Summer gardening

Oh good, dawn is coming up. That’s pleasing.

Do you think as we get older our bodies say things like ‘I’ll give you six hours sleep and that’s more than enough’ ? Going to bed at 11 seems to always mean I ping awake just after 5am and that’s it for sleep. My brain moves into To Do list mode.

At least I get to hear the owls in the forest at this hour. And the deer moving across the mountain.

I do so love my new office with the French windows opening onto the east side of the mountain.

I made a decision yesterday not to discuss the heatwave. Moaning about the hot weather is just not going to be a Thing. It is what we have and what we will experience so I just have to get over being surprised.

It reminds me of that lovely expression:

So from now on it’s not you are suffering a heatwave, you are the heatwave.

And this lack of water issue is one we have to live with. With modifications.

I am not sure I mentioned that we have very little town water right now. All residents have been told that no more watering of any vegetable gardens is permitted at all. Until the end of summer. Restrictions of all sorts, and as our water is all on a meter they can tell if anyone is breaking the rules and we will be fined.

Luckily there is still 13 cubic meters of water sitting in our underground supply. But it’s going to be a close run thing to save the whole garden over the summer if the source up in the forest does not replenish.

We usually have to rely on switching over to town water at some stage in the summer most years. So this year is a bit of a shock for everyone. It all happened in July.

The three reservoirs of water we rely on are almost dry. The pipes to pump up the water from the aquifers are too narrow to cope with the 24 hour demand. Too many of us who usually use our own water supplies are now tapping into the town water because our own tanks are no longer full.

We received a very considered and elegant letter from our mayor (he does articulate well) explaining all the water troubles our three communes are experiencing.

But bless him he forgot to mention the elephant in the room.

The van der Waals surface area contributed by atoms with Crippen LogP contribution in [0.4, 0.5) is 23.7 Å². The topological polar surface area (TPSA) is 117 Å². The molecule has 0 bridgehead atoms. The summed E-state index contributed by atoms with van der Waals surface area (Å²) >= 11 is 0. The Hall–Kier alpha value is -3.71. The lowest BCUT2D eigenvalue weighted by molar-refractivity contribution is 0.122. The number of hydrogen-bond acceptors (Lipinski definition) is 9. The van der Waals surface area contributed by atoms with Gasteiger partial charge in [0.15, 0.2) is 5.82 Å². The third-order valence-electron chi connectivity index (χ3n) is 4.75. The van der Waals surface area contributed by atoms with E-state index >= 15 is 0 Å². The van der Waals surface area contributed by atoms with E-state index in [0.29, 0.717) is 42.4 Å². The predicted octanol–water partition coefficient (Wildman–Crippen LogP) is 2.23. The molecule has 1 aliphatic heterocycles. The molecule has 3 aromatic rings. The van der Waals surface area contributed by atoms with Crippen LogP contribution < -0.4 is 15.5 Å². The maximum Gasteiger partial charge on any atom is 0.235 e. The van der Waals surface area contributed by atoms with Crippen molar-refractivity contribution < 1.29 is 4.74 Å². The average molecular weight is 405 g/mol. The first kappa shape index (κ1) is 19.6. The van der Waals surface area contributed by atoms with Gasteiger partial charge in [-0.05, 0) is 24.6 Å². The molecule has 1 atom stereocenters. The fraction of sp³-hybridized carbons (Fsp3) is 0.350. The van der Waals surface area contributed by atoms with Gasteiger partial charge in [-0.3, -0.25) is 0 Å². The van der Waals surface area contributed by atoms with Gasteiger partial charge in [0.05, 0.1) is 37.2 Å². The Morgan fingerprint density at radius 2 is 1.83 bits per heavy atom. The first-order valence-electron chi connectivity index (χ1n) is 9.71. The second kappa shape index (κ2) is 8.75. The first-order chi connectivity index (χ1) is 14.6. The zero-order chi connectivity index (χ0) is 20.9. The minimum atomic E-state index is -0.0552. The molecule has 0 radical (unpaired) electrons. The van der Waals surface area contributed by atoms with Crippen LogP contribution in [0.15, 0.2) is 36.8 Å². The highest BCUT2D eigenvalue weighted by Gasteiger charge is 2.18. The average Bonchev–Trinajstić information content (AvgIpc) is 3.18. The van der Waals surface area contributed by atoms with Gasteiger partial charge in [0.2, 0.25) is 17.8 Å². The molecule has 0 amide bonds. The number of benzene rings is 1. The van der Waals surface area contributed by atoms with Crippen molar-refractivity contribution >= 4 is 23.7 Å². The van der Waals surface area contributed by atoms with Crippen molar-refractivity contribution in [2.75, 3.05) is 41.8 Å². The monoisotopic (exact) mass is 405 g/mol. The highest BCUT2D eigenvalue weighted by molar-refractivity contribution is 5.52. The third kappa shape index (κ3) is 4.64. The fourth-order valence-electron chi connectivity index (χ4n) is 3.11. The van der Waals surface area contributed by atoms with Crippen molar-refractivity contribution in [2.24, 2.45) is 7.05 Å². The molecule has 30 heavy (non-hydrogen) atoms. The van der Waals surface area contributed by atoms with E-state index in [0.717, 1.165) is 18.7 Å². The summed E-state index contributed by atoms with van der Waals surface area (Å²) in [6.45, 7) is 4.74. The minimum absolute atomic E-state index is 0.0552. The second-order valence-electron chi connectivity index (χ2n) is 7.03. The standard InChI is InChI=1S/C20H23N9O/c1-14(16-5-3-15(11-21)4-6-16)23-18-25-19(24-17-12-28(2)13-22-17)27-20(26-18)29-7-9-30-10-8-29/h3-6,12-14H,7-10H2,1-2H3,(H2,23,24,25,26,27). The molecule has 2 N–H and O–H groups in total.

The surge in demand.

Our tiny little village hosts music festivals. One of the oldest in France apparently. (This is the 45th year of the Chabriole festival.) It’s all tent city and a great loud vibe and a weekend of jolly good fun.

This is the largest of the four or five music festivals that take place every year across the valley from our farm.

And for the big one it was exceptionally hot. So the mayor decided to exceptionally give free access to showers in the village and endless water for everyone. Help yourselves.

Over 1500 happy campers, frolicking in the cold wet stuff. Some even left taps on. Because, hey, it’s a music festival. It’s hot.

And surprise, surprise, after the the tents were packed away after another exceptionally good long weekend of partying and putting the little village in the plus column of Exceptionally Great Hosts to large parties…

The locals are now exceptionally pissed off.

Excuse the French.

I almost want to go to the next public meeting to see what sort of excoriating ire is directed at the organisers who didn’t think to bring in exceptionally large pallets of water bottles or even a tanker of water to ease the burden on our tiny village.

This is a festival which charges quite a lot of money for the tickets. It’s not a free event and they now limit the sale of the tickets to around 1500 a day. So provision for some water will definitely be on the agenda next year. That or it will be pitchforks at dusk from the locals.

And today I wanted to show you just what the consequences of this are.